Ferry continued to record, and in 1985 the album Boys and Girls reached the number one position in Britain.
Ferry performed at the London Live Aid, again accompanied by David Gilmour.He was hit with technical difficulties on sound, the drummer's drumstick broke at the start of the first song "Sensation" and Gilmour's Fender Stratocaster went dead, so he had to switch to his candy-apple red Stratocaster for the rest of the performance. The difficulties in sound were overcome for "Slave to Love" (featured on the soundtrack to 9 Weeks) and "Jealous Guy." As with other successful Live Aid acts, his current album, Boys and Girls, remained in the chart for over a year.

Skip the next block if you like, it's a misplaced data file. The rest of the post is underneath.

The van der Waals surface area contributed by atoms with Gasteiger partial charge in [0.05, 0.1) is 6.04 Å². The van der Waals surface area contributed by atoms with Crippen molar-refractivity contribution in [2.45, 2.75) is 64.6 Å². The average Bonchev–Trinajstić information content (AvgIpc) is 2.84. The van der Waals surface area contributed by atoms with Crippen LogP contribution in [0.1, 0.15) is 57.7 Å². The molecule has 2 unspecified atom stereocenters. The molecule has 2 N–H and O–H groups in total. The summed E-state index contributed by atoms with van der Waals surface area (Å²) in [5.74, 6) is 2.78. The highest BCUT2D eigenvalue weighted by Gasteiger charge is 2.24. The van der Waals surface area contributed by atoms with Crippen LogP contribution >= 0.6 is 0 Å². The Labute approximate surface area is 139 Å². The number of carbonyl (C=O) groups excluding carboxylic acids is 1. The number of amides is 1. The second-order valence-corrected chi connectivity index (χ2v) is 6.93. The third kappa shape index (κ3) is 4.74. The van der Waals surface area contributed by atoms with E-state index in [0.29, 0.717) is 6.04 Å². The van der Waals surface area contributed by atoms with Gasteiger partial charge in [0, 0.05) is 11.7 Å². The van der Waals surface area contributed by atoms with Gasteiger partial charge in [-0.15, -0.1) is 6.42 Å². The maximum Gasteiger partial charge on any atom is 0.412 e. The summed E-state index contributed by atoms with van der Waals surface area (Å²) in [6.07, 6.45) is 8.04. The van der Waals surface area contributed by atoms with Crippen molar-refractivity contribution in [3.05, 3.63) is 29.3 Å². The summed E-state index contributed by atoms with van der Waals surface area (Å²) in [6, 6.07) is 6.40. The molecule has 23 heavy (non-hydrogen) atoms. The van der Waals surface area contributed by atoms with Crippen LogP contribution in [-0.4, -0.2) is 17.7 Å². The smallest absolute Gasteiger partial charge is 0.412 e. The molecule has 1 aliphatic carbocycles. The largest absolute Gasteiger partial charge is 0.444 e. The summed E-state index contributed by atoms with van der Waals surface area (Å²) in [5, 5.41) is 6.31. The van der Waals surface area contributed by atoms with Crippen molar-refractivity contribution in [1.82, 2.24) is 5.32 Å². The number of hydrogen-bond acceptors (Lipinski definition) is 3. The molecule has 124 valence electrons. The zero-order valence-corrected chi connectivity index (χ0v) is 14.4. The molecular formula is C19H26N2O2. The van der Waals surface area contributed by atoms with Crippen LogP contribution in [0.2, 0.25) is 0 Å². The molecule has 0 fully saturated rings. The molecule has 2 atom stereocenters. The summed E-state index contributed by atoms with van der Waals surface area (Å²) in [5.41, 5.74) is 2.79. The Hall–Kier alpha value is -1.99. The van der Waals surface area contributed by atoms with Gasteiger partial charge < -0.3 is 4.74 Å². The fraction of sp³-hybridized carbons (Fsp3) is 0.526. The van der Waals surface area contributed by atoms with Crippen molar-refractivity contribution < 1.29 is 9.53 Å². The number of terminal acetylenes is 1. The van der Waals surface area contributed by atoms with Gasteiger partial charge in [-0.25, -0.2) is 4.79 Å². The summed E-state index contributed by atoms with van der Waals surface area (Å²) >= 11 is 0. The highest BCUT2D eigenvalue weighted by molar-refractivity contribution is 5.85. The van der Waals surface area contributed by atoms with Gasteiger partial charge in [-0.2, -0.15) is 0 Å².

After the Avalon promotion tours, Ferry was rather reluctant to return to life on the road; however, a change of management persuaded him to try touring again in 1988 to promote the previous year's B Noire release. Following the tour, Ferry teamed up again with Brian Eno for Mamouna (collaborating with Robin Trower on guitar and as producer). The album took more than five years to produce, and was created under the working title Horoscope; during production, Ferry released another covers album, Taxi in 1993, which proved to be a greater commercial and critical success than Mamouna would be when it was finally released in 1994. In 1996 Ferry performed the song Dance With Life for the Phenomenon soundtrack, which was written by Bernie Taupin and Martin Page. In 1999 Ferry appeared with Alan Partridge (played by Steve Coogan) on BBC's Comic Relief.
After taking some time off from his music, Ferry returned in 1999. He began to perform a mix of 1930s songs and songs of his own, including several from the Roxy collection, and recorded them on the album As Time Goes By, which was nominated for a Grammy award.